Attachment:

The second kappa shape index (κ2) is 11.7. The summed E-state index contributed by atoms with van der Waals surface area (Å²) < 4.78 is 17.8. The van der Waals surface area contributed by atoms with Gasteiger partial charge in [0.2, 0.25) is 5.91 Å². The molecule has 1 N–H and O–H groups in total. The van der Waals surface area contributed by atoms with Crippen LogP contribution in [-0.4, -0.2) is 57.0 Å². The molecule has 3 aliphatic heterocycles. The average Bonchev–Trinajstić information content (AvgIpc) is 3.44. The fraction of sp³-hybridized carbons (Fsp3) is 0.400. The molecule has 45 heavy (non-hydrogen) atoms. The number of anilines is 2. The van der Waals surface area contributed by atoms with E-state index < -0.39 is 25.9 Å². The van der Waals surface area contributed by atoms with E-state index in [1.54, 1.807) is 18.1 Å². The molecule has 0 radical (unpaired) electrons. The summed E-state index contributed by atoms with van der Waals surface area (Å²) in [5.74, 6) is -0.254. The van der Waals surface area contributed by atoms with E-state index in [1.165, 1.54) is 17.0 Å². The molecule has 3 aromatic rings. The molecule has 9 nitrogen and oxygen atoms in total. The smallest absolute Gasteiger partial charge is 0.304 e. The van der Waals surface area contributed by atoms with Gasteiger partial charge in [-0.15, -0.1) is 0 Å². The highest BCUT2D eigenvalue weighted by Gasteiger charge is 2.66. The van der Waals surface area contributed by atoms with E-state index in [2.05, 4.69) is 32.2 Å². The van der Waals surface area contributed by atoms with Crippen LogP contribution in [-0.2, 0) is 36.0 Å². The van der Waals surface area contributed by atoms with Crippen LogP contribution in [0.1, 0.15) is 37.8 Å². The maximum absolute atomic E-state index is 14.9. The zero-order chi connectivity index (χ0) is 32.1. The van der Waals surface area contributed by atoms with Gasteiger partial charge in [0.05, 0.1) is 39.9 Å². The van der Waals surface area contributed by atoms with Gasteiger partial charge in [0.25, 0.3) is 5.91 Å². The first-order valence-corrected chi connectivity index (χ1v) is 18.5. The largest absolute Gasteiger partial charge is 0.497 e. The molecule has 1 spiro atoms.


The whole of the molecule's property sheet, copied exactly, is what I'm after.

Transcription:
The second kappa shape index (κ2) is 11.7. The summed E-state index contributed by atoms with van der Waals surface area (Å²) < 4.78 is 17.8. The van der Waals surface area contributed by atoms with Gasteiger partial charge in [0.2, 0.25) is 5.91 Å². The molecule has 1 N–H and O–H groups in total. The van der Waals surface area contributed by atoms with Crippen LogP contribution in [-0.4, -0.2) is 57.0 Å². The molecule has 3 aliphatic heterocycles. The average Bonchev–Trinajstić information content (AvgIpc) is 3.44. The fraction of sp³-hybridized carbons (Fsp3) is 0.400. The molecule has 45 heavy (non-hydrogen) atoms. The number of anilines is 2. The van der Waals surface area contributed by atoms with E-state index < -0.39 is 25.9 Å². The van der Waals surface area contributed by atoms with E-state index in [1.54, 1.807) is 18.1 Å². The molecule has 0 radical (unpaired) electrons. The summed E-state index contributed by atoms with van der Waals surface area (Å²) in [5.74, 6) is -0.254. The van der Waals surface area contributed by atoms with E-state index in [1.165, 1.54) is 17.0 Å². The molecule has 3 aromatic rings. The molecule has 9 nitrogen and oxygen atoms in total. The smallest absolute Gasteiger partial charge is 0.304 e. The van der Waals surface area contributed by atoms with Gasteiger partial charge in [-0.15, -0.1) is 0 Å². The highest BCUT2D eigenvalue weighted by Gasteiger charge is 2.66. The van der Waals surface area contributed by atoms with E-state index in [2.05, 4.69) is 32.2 Å². The van der Waals surface area contributed by atoms with Crippen LogP contribution in [-0.2, 0) is 36.0 Å². The van der Waals surface area contributed by atoms with Crippen LogP contribution in [0.1, 0.15) is 37.8 Å². The maximum absolute atomic E-state index is 14.9. The zero-order chi connectivity index (χ0) is 32.1. The van der Waals surface area contributed by atoms with Gasteiger partial charge in [0.05, 0.1) is 39.9 Å². The van der Waals surface area contributed by atoms with Gasteiger partial charge in [0.25, 0.3) is 5.91 Å². The first-order valence-corrected chi connectivity index (χ1v) is 18.5. The largest absolute Gasteiger partial charge is 0.497 e. The molecule has 1 spiro atoms.